Jenkins Takes Translational Approach Reviewing Study of Psychiatric Symptoms of Dementia
While Lisanne Jenkins, research assistant professor of Psychiatry and Behavioral Sciences, was earning her PhD at the University of Melbourne, she studied patients who had undergone surgery on their prefrontal cortex. She noticed that patients who had ventromedial prefrontal cortex lesions — damage to the lower part of the middle of the front of the brain — displayed similar behavior to people with behavioral variant frontotemporal dementia: their behavior was socially inappropriate, or disinhibited. Jenkins also learned about a method prevalent in psychiatry: the Research Domain Criteria (RDoC) approach, which seeks to provide a framework for understanding mental disorders, focusing on genetics, neuroscience, behavioral science, and other cross-dimensional approaches. These experiences sparked Jenkins’ interest in studying the brain circuits that underlie psychiatric symptoms across disorders, like dementia.
As part of Northwestern’s Neuroimaging and Applied Computational Anatomy Lab, Jenkins recently published “A transdiagnostic review of neuroimaging studies of apathy and disinhibition in dementia,” specifically in people with behavioral variant frontotemporal dementia and dementia of the Alzheimer’s type. In this article, Jenkins defines apathy as the “quantitative reduction of goal-directed activity compared to a person’s previous level of functioning” and disinhibition as “socially inappropriate behavior,” and describes the measurements she used to quantify these symptoms.
The RDoC framework is used throughout the work to filter the symptoms through lenses of different domains, like systems for social processes. Though more common in the field of psychiatry, the framework is useful for studying symptoms and behaviors that occur across many different neurological diagnoses.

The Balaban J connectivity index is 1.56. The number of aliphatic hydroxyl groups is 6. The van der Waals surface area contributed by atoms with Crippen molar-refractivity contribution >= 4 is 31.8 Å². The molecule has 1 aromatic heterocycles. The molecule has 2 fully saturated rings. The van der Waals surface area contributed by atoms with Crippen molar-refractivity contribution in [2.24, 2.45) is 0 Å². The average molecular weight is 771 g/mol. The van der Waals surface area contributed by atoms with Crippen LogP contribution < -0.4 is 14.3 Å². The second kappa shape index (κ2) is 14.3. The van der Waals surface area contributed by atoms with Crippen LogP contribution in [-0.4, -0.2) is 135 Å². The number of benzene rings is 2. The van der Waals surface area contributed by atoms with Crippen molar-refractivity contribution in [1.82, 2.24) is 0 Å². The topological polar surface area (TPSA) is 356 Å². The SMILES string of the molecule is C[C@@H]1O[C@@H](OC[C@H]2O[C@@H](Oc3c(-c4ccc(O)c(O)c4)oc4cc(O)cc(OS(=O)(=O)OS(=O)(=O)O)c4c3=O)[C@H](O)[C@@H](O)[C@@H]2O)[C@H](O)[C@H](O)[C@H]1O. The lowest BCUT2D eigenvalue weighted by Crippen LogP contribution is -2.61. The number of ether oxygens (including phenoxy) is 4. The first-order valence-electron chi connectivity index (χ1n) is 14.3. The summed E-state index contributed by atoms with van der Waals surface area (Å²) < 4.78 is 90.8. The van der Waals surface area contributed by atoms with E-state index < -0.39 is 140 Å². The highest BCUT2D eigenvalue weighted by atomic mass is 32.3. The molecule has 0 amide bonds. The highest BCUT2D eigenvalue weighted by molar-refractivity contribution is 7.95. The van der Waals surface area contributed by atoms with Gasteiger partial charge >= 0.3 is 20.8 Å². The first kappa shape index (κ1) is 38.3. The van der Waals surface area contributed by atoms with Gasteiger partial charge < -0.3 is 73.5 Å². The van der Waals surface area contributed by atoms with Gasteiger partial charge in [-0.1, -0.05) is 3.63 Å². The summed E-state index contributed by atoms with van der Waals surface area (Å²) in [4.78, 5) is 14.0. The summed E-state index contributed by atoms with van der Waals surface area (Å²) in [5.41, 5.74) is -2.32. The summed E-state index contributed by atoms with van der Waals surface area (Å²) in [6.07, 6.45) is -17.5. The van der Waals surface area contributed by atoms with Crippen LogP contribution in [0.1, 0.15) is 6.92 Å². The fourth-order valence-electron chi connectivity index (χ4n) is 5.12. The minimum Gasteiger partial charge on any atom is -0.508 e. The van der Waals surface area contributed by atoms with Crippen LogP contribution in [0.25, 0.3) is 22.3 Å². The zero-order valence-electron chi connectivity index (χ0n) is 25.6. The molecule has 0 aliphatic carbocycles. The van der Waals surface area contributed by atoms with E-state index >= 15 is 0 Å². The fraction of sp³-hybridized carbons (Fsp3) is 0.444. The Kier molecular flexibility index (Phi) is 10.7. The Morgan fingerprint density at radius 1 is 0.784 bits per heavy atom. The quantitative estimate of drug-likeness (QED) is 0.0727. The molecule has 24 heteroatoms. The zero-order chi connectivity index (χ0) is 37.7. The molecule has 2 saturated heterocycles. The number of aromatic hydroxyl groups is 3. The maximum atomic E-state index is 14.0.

“The thing about dementia and aging is that a lot of people don’t have just one kind of disease in their brain,” says Jenkins, a KL2 scholar at the Northwestern University Clinical and Translational Sciences Institute. “These patients end up having a combination of different neuropathologies.”
Jenkins asserts the RDoC approach as having great potential to uncover circuitry that could be targeted for treatments of symptoms rather than disease-modifying interventions.
In addition to her translational use of the RDoC framework, Jenkins created a new theoretical model of disinhibition in dementia. Upon reviewing the literature, multiple dimensions of disinhibition are clear, such as emotional disinhibition, social disinhibition, behavioral disinhibition, and cognitive disinhibition. Jenkins posits that these dimensions are caused by damage to the salience network, a large-scale functional network of the brain that detects and filters stimuli, in combination with damage to the cognitive control network, as most people with disinhibition also have cognitive impairments. This intriguing model offers the potential to explore disinhibition as a multidimensional construct.
The psychiatric symptoms of disinhibition and apathy in dementia are extremely distressing and difficult to manage symptoms for caregivers of individuals with the disease, which can lead to increased institutionalization of people with dementia.
Jenkins notes that, in the study of dementia, these psychiatric symptoms are frequently overlooked. However, in early stages, sometimes these symptoms can present before cognitive impairments like memory loss. Jenkins stresses the importance of studying this vital area of neuropsychiatric symptoms.
“It’s a big passion of mine,” says Jenkins. “This is a neglected, not so popular, but really important area of study.”
Written by Ari Crockett